To communicate key messages to the general public in this digital age, the Center capitalizes on social media such as Facebook and Twitter. One grant project has resulted in the Weather Up! mobile app, now available on Apple’s App Store and Google Play; it is the first of its kind interactive weather forecast app in the Philippines. Another grant has resulted in a Web-based modeling tool, the Disaster Risk Estimation and Analysis with Leontief-based Models or Disaster-REALM, which allows users to estimate the economic ripple effects of various disaster scenarios through inoperability input-output modeling.
Internally, the Center provides weather updates and other forms of technical expertise to the Lopez Group of Companies to help leaders and managers make informed decisions.
Spreading the Word
Participation in various local and international conferences allows the Center to disseminate information, as well as to validate and exchange ideas with other experts.
For instance, when Mr. Oscar Lopez represented the Philippine private sector at the 9th Senior Disaster Management Officials Forum, he emphasized the crucial role the private sector can play in planning ahead and mobilizing resources for quick recovery in times of disaster.
And to further increase awareness about climate resilience, the Center put up an exhibit at the Small and Medium Enterprise (SME) Summit intended to encourage SMEs to update the way they do business to respond to 21st century challenges.
Other notable events include the East Asia Summit: Climate Change Adaptation Workshop, the Carbon Column Project Partnership Meeting, and the Workshop on Translating Climate Disaster Information for Effective Decision-Making.
Building Network and Partnerships
Our President, Mr. Richard Tantoco, takes a systemic view of sustainability which he refers to as “integral sustainability.” In this interconnected world, in which one action can affect many others, alliances are crucial to increase awareness among stakeholders, create continual visibility of the issues, and influence decision-makers to act on climate change.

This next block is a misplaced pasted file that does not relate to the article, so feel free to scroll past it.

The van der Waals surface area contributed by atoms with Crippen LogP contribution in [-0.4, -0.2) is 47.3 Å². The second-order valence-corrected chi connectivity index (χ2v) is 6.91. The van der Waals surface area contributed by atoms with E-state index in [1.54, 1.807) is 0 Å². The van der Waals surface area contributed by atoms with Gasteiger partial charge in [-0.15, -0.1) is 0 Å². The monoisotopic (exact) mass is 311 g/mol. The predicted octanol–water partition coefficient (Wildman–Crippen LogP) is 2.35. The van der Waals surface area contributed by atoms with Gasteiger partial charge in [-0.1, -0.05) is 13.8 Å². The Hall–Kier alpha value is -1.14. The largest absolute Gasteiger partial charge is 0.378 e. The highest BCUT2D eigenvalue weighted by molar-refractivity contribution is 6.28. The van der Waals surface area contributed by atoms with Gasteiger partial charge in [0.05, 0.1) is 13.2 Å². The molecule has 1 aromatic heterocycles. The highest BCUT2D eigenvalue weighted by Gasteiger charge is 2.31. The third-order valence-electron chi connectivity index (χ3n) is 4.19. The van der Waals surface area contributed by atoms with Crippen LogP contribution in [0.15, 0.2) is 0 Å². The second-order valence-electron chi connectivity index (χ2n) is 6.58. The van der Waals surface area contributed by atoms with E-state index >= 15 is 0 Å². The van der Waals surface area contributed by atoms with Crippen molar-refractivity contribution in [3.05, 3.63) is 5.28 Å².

The Center has begun to build a strategic network by partnering with organizations at the local, regional and international level. The Center is part of a regional network through the Pan Asia Risk Reduction Fellowship Program, and collaborates with the Asia-Pacific Network for Global Change to study the effects of climate change on low-lying coastal cities in the region. Among its international collaborators are the World Agroforestry Center, the Global Change System for Analysis, Research and Training, and the Commonwealth Scientific and Industrial Research Organization.
The OML Center Footprint
During the grant awarding ceremony, Center Chairman Federico Lopez delivered the keynote speech on behalf of the Chairman Emeritus. “Why, with all that science has discovered about climate change, has there been comparatively little action in addressing the cross-sectoral, cross-cutting, cross-border issues to which climate change has given rise?” he wondered. “Making research findings available to the general public has not guaranteed action or even greater public awareness and increased sense of urgency.”
The work that the Center does is intended to address that question and to enable stakeholders at all levels to incorporate climate change as a filter in all their decisions and choices. Moving forward, it is poised to enlarge its footprint in the climate change sector, to rally others to the cause.
A soldier once said, “The will to conquer is the first condition of victory.” The world has demonstrated its will to conquer. It is time to join forces to attain the collective victory.